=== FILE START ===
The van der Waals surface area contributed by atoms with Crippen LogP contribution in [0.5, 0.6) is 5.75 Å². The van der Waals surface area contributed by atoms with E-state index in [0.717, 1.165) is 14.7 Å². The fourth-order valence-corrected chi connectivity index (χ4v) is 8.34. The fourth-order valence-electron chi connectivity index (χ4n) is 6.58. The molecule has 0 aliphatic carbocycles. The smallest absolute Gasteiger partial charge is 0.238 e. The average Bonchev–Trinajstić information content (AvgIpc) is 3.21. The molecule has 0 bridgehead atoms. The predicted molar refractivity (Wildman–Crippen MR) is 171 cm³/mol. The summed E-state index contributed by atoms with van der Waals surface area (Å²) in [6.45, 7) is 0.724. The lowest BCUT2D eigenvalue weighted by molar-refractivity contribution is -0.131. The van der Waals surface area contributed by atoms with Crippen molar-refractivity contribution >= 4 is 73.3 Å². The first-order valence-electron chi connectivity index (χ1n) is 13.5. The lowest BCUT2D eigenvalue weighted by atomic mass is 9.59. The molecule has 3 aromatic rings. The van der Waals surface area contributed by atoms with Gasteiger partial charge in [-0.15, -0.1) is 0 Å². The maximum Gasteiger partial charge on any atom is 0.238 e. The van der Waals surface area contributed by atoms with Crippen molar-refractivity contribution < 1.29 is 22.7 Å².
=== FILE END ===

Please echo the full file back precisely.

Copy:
The van der Waals surface area contributed by atoms with Crippen LogP contribution in [0.5, 0.6) is 5.75 Å². The van der Waals surface area contributed by atoms with E-state index in [0.717, 1.165) is 14.7 Å². The fourth-order valence-corrected chi connectivity index (χ4v) is 8.34. The fourth-order valence-electron chi connectivity index (χ4n) is 6.58. The molecule has 0 aliphatic carbocycles. The smallest absolute Gasteiger partial charge is 0.238 e. The average Bonchev–Trinajstić information content (AvgIpc) is 3.21. The molecule has 0 bridgehead atoms. The predicted molar refractivity (Wildman–Crippen MR) is 171 cm³/mol. The summed E-state index contributed by atoms with van der Waals surface area (Å²) in [6.45, 7) is 0.724. The lowest BCUT2D eigenvalue weighted by molar-refractivity contribution is -0.131. The van der Waals surface area contributed by atoms with Crippen molar-refractivity contribution >= 4 is 73.3 Å². The first-order valence-electron chi connectivity index (χ1n) is 13.5. The lowest BCUT2D eigenvalue weighted by atomic mass is 9.59. The molecule has 3 aromatic rings. The van der Waals surface area contributed by atoms with Gasteiger partial charge in [-0.15, -0.1) is 0 Å². The maximum Gasteiger partial charge on any atom is 0.238 e. The van der Waals surface area contributed by atoms with Crippen molar-refractivity contribution < 1.29 is 22.7 Å².